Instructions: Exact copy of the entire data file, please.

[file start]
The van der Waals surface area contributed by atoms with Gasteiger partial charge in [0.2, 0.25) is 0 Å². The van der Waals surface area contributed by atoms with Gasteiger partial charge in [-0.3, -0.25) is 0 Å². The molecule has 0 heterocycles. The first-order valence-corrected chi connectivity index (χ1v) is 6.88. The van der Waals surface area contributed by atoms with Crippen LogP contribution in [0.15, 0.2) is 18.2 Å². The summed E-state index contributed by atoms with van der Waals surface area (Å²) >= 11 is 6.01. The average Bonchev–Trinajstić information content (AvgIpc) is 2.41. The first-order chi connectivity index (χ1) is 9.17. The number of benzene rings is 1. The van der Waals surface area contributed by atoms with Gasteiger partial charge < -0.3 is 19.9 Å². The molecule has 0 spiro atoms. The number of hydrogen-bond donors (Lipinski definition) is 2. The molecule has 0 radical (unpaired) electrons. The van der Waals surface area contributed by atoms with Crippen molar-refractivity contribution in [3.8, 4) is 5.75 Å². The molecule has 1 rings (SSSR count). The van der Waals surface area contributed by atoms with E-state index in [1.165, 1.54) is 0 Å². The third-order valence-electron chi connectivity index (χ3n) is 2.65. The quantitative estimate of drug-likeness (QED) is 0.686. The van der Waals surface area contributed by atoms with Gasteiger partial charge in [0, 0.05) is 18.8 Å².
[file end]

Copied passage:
The van der Waals surface area contributed by atoms with Gasteiger partial charge in [0.2, 0.25) is 0 Å². The van der Waals surface area contributed by atoms with Gasteiger partial charge in [-0.3, -0.25) is 0 Å². The molecule has 0 heterocycles. The first-order valence-corrected chi connectivity index (χ1v) is 6.88. The van der Waals surface area contributed by atoms with Crippen LogP contribution in [0.15, 0.2) is 18.2 Å². The summed E-state index contributed by atoms with van der Waals surface area (Å²) >= 11 is 6.01. The average Bonchev–Trinajstić information content (AvgIpc) is 2.41. The first-order chi connectivity index (χ1) is 9.17. The number of benzene rings is 1. The van der Waals surface area contributed by atoms with Gasteiger partial charge < -0.3 is 19.9 Å². The molecule has 0 spiro atoms. The number of hydrogen-bond donors (Lipinski definition) is 2. The molecule has 0 radical (unpaired) electrons. The van der Waals surface area contributed by atoms with Crippen molar-refractivity contribution in [3.8, 4) is 5.75 Å². The molecule has 1 rings (SSSR count). The van der Waals surface area contributed by atoms with E-state index in [1.165, 1.54) is 0 Å². The third-order valence-electron chi connectivity index (χ3n) is 2.65. The quantitative estimate of drug-likeness (QED) is 0.686. The van der Waals surface area contributed by atoms with Gasteiger partial charge in [0, 0.05) is 18.8 Å².